By Holli Harms
Telling our stories has tremendous healing power. The same can be said for hearing the stories of others. Especially in times of unheard-of loss. 9/11 was one of those times. We all watched again and again on our screens the horror of the planes, the buildings, the smoke, and the people affected by the tragedy.
For the students, faculty, and staff of New York City’s Stuyvesant High School, they lived it all, in real-time. From the explosion of the first plane to the collapse of both towers. The school sits not three blocks from where the World Trade Towers stood. The towers were part of their everyday existence so on that sunny warm Tuesday morning of September 11th, 2001 when the first plane struck they felt it, they saw it right outside their school. They were soon ordered to leave the premises, told to start walking north up the West Side Highway. And so they did.
One of the teachers there that day, Annie Thoms, a Stuyvesant English teacher, and former Stuyvesant student herself, was walking with them.
In the weeks and months after the attack, Ms. Thoms, a theater advisor, started working with her students through the catharsis of putting together a play using the stories of individuals from the school and their experiences during and after. She was very familiar with Anna Deavere Smith’s works with “verbatim theater,” which is theatrical works created from interviews and transcribed verbatim. Ten of Ms. Thoms’ students interviewed 23 individuals from the student body, faculty, and staff, and then transcribed their words into a collection of stories as diverse as the individuals themselves. Those stories were woven together to create With Their Eyes, a beautiful, heartfelt, and yes, humorous theatrical journey that has been filmed with this year’s Stuyvesant students who weren’t even born when the towers went down. The first production of the play was produced only months after 9/11 at Stuyvesant High School, and again done on the ten-year anniversary mark, and was scheduled for the twenty-year anniversary but that was last year and a pandemic shut us all down. So this year, 2022, the all-student-run theatrical company at Stuyvesant put on the show. For safety matters, theirs and ours, they filmed it and put it on YouTube, which for all who do not live in the city is an unexpected gift.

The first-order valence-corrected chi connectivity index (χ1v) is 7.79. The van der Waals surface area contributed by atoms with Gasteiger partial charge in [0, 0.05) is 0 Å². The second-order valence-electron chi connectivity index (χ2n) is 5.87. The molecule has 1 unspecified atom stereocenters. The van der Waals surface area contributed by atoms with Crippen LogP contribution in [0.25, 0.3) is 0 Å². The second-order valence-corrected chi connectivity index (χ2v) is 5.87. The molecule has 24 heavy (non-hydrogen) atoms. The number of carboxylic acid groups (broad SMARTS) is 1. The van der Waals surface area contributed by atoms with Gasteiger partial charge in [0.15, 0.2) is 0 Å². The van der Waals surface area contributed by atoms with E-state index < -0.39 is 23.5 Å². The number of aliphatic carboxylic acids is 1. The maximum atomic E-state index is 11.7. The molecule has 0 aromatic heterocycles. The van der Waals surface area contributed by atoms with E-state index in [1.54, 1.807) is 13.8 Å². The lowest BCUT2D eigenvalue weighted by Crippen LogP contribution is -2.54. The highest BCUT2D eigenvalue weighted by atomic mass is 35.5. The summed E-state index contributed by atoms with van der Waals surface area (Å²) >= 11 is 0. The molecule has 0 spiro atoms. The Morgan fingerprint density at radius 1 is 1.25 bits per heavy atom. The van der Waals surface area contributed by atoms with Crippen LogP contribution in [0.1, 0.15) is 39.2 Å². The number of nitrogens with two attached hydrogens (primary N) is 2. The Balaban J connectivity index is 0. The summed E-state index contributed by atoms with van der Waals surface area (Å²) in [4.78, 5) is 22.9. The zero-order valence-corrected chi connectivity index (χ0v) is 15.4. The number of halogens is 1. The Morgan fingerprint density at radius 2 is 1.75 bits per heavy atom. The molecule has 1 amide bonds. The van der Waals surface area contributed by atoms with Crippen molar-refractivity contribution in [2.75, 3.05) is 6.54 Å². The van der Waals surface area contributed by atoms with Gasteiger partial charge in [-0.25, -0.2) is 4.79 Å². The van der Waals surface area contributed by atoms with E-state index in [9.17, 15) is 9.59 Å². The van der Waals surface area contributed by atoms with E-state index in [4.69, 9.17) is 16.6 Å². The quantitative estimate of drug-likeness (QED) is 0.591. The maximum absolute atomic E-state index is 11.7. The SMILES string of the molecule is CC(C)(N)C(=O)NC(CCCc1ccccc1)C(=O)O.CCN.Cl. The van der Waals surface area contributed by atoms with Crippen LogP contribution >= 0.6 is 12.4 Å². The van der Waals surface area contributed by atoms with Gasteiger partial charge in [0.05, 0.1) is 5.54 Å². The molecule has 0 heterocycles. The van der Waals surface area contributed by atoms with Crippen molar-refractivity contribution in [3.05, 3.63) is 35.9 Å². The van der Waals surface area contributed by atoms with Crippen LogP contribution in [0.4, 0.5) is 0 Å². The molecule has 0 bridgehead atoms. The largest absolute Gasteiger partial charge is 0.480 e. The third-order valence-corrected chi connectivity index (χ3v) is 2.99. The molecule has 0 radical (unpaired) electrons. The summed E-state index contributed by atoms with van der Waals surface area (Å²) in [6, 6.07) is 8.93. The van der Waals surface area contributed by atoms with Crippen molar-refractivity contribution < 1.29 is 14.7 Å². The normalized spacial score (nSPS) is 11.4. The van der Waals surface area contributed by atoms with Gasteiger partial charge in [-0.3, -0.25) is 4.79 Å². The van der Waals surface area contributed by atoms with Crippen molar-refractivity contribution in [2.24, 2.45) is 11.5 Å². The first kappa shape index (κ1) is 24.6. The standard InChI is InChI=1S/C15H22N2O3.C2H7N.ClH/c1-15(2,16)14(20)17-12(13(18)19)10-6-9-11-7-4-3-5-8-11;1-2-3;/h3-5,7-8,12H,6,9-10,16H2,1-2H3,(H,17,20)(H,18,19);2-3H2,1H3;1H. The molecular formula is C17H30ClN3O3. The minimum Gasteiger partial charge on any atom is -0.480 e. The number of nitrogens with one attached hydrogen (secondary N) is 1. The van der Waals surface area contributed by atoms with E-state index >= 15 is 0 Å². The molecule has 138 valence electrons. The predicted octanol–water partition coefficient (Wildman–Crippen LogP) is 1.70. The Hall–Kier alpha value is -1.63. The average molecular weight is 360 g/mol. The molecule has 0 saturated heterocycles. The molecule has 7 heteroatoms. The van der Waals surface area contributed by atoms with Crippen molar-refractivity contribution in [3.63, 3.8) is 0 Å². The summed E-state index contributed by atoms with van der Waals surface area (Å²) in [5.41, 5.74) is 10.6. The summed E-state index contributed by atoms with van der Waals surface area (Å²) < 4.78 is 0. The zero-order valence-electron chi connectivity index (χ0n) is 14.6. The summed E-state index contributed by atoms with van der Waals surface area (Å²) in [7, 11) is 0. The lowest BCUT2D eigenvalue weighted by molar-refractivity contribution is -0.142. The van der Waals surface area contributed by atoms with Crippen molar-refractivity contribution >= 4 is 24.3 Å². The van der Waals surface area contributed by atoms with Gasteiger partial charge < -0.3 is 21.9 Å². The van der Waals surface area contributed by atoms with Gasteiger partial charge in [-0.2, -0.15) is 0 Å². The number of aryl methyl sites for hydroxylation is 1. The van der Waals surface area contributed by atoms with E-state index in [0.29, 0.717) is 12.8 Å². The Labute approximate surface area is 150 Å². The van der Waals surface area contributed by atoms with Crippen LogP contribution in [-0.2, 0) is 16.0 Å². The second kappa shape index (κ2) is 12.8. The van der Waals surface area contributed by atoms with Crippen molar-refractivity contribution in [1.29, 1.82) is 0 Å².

The entire hour and forty-minute production can be seen HERE. It is a remarkable show. The students embody the real people they are portraying, some of whom are still staff and faculty at Stuyvesant. All of the performers (each wonderful in their portrayals) wear Covid masks that by their very nature, remove most of their face, but for the eyes, creating a Greek mask effect that allows you to truly hear the words and see the feelings expressed in the physicality of their bodies. It works beautifully. Nicole Itkin and Michael Borczuk, both co-directors of the piece, and Stuyvesant students themselves worked to trim the two-plus hours of the original to focus on the core elements of the stories.
Their staging creates flow and movement when needed and calm stillness when called for. They do a marvelous job with the piece. The casting does not conform to gender or race, and Itkin said this could not have been stressed more by Thoms. A story is a story, so let that be the focus, and the direction of the student actors only emphasizes that point adding clarity with movement. Theater is not easy, especially right now in this time of ours, but even though many rehearsals were on Zoom and the cast never really worked together in the same space until days before the production, the show still miraculously, as shows often do in the end, came together and rose off the page to present a heart pulling, compelling piece of theater.
As an English teacher Ms. Thoms believes, “The role of the English classroom is to help people to understand themselves and the world around them. If we want students to participate fully in the world we need to teach them to listen to themselves and to the many complex voices around them.”
I urge you, now that you have the wonderful opportunity to listen to the emotionally complex and multifaceted voices of the everyday people and their experiences being so close to 9/11, to watch this production and gain new insight.
You will honestly be surprised by what you didn’t know and what you will learn about that day from eyewitnesses to a catastrophic time in our history that forever changed the New York skyline and the world.
With Their Eyes has been produced in High Schools throughout the country. You may go HERE for more insight into Ms. Thoms creation With Their Eyes and her Monologue Project. And consider possibly creating a Monologue project in your community.
With Their Eyes, presented by Stuyvesant Theater Community.
Running time: 1 hour, 40 minutes.
With Their Eyes PROGRAM